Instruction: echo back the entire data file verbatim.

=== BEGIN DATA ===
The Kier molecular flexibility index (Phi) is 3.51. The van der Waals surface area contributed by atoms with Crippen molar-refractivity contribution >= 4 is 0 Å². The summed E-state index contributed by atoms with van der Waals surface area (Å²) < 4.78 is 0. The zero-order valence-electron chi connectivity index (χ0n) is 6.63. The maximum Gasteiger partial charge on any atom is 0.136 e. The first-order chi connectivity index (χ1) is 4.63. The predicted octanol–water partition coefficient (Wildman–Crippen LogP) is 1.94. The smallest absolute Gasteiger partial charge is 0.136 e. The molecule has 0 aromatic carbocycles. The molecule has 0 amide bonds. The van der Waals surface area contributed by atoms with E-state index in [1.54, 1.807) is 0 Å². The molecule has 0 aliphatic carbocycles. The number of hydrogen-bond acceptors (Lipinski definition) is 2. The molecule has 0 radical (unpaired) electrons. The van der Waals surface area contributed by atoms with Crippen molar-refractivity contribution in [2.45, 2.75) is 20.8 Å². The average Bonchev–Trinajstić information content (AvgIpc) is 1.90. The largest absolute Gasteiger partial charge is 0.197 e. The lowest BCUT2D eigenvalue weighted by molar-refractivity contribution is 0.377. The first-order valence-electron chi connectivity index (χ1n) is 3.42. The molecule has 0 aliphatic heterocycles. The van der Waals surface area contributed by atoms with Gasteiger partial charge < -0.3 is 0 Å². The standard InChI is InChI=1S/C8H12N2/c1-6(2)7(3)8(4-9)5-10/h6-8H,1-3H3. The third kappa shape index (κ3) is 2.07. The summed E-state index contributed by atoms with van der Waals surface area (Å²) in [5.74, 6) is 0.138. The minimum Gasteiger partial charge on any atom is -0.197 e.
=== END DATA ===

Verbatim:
The Kier molecular flexibility index (Phi) is 3.51. The van der Waals surface area contributed by atoms with Crippen molar-refractivity contribution >= 4 is 0 Å². The summed E-state index contributed by atoms with van der Waals surface area (Å²) < 4.78 is 0. The zero-order valence-electron chi connectivity index (χ0n) is 6.63. The maximum Gasteiger partial charge on any atom is 0.136 e. The first-order chi connectivity index (χ1) is 4.63. The predicted octanol–water partition coefficient (Wildman–Crippen LogP) is 1.94. The smallest absolute Gasteiger partial charge is 0.136 e. The molecule has 0 aromatic carbocycles. The molecule has 0 amide bonds. The van der Waals surface area contributed by atoms with E-state index in [1.54, 1.807) is 0 Å². The molecule has 0 aliphatic carbocycles. The number of hydrogen-bond acceptors (Lipinski definition) is 2. The molecule has 0 radical (unpaired) electrons. The van der Waals surface area contributed by atoms with Crippen molar-refractivity contribution in [2.45, 2.75) is 20.8 Å². The average Bonchev–Trinajstić information content (AvgIpc) is 1.90. The largest absolute Gasteiger partial charge is 0.197 e. The lowest BCUT2D eigenvalue weighted by molar-refractivity contribution is 0.377. The first-order valence-electron chi connectivity index (χ1n) is 3.42. The molecule has 0 aliphatic heterocycles. The van der Waals surface area contributed by atoms with Gasteiger partial charge < -0.3 is 0 Å². The standard InChI is InChI=1S/C8H12N2/c1-6(2)7(3)8(4-9)5-10/h6-8H,1-3H3. The third kappa shape index (κ3) is 2.07. The summed E-state index contributed by atoms with van der Waals surface area (Å²) in [5.74, 6) is 0.138. The minimum Gasteiger partial charge on any atom is -0.197 e.